Tag Archives: private sector


As I’ve said many times, Donald Trump was not my first choice for the Republican nominee for President of the United States.

When Donald Trump became the nominee, I supported him fully. Through the months of campaigning against Hillary Clinton, I really started to like him and felt that he just might be the best candidate for the United States at this point in history.

Having said the above, we’re still moving into unknown territory. Donald Trump is one of the planet’s great businessmen, but can he adapt to the public sector. The public sector and the private sector are two completely different “animals.” Not only do they operate differently, behavior in one is not necessarily acceptable behavior in the other.

Democrats have attempted to make hay by pointing out the number of lawsuits and bankruptcies filed against and by Trump business entities. Because Democrats generally gravitate to the public sector for jobs, rather that the private sector, many of them know nothing about business. Even the smaller companies have lawsuits filed against them, sometimes, depending on the nature of the operation, on a regular basis. Bankruptcies are filed by companies and subsidiaries of companies for various reasons. It doesn’t necessarily mean the owners have run the company into the ground financially. So when I hear that the Trump companies have lawsuits filed against them and have at times declared bankruptcy, that’s just a day in the life of big business.

President Trump is used to getting his way. When he says jump, those under him say, “How high?” It doesn’t work that way in government. It’s no secret that the Democrats in Congress are going to fight him tooth and nail on everything. They are not interested in working together to get things done, and Republicans are wasting their time and energy by asking them to do so. Furthermore, many Republicans fought him while he was campaigning for the nomination and many refused to support him for the presidency.

President Trump has now been in office a week and has signed many executive orders, many of which are purposed to un-do the toxic executive orders of former president, Barack Obama. These orders are related to Obamacare, foreign policy, the environment, and immigration. In addition to implementing many executive orders, President Trump is taking steps to implement legislation as relates to Obamacare, the economy, foreign policy, etc. Most of his actions are delighting the right and pushing the left into further depression following their big losses in November 2016.

President Trump is keeping his promises and attacking a media that has historically been sympathetic to the left. But how good will he be as a president? Will his plans for taxes, trade, and the economy create jobs and give birth to prosperity among the middle class? Will the wall that he promises to build on the Mexican border effectively diminish the flow of drugs and criminals into the United States from Mexico? Will his programs such as the wall and the revitalization of the country’s infrastructure add to the deficit and the national debt in the same manner Obama’s stimulus packages and Obamacare did? Or will the jobs he hopes to create with lower taxes translate into increased revenue to the Fed allowing the additional spending to be covered without creating a deficit?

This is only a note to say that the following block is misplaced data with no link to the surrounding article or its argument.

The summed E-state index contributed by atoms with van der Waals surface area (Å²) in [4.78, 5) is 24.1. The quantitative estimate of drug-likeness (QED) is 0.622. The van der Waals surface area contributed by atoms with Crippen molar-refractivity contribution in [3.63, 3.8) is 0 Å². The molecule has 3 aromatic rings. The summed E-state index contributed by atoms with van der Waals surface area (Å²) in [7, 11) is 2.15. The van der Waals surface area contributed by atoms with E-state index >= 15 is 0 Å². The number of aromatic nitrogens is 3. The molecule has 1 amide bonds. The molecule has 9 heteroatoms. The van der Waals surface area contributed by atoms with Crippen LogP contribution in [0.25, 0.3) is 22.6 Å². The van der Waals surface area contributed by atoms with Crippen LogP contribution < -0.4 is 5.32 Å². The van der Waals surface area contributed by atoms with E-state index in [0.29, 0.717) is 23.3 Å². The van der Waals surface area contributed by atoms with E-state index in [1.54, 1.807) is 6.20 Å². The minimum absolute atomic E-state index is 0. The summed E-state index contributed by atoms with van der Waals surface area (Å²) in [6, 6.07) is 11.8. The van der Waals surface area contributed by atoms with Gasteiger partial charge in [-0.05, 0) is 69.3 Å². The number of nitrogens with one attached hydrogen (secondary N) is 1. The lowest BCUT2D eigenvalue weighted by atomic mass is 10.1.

These answers are left to be seen. As I indicated earlier, President Trump is a businessman and he is going to operate like a businessman. He will call things as he sees them, political correctness be damned. I like the initial way he’s dealing with the media. I certainly believe in a free press and don’t want any sort of filters put on the information that is released to the public. But, if the media lies and makes up news in order to be first to release a story, and that news is wrong, it should be called out.

Donald Trump was right to call out the media on Sunday after taking office on Friday for the lie about him removing the bust of Dr. Martin Luther King from the Oval Office. He was also correct in calling out the media for the crowd size comparison between Barack Obama’s first inauguration and his inauguration. These two rather simplistic incidents should serve to put the media on notice that lies and half-truths will not be tolerated in this administration.

No one knows what the stock market will look like six months from now, nor will we know what the price of gas is going to be, what the unemployment rate is going to be, or the status of ISIS and other Islamic terrorist groups. What we do know is that the policies being put in place by President Donald Trump are diametrically opposite to the policies of former President Barack Obama. The left has consistently trashed conservatism and claims that any tax cuts, even if they affect everyone who pays taxes are tax cuts for the rich. Let’s see if they try that with the new president.

We have bold new leadership in the Oval office. Let’s see who’s right.



On his Facebook page, former Secretary of Labor under President Bill Clinton, Robert Reich, posted the following: Republicans in Congress and the state level are taking aim at public employees. Secretary Reich goes on to summarize what he calls the five big lies that they’re telling.

  • Public employees earn far more than private sector workers.
  • The pay of public employees keeps rising.
  • Public sector pensions are out of control.
  • Taxpayers are taking a beating from public pensions.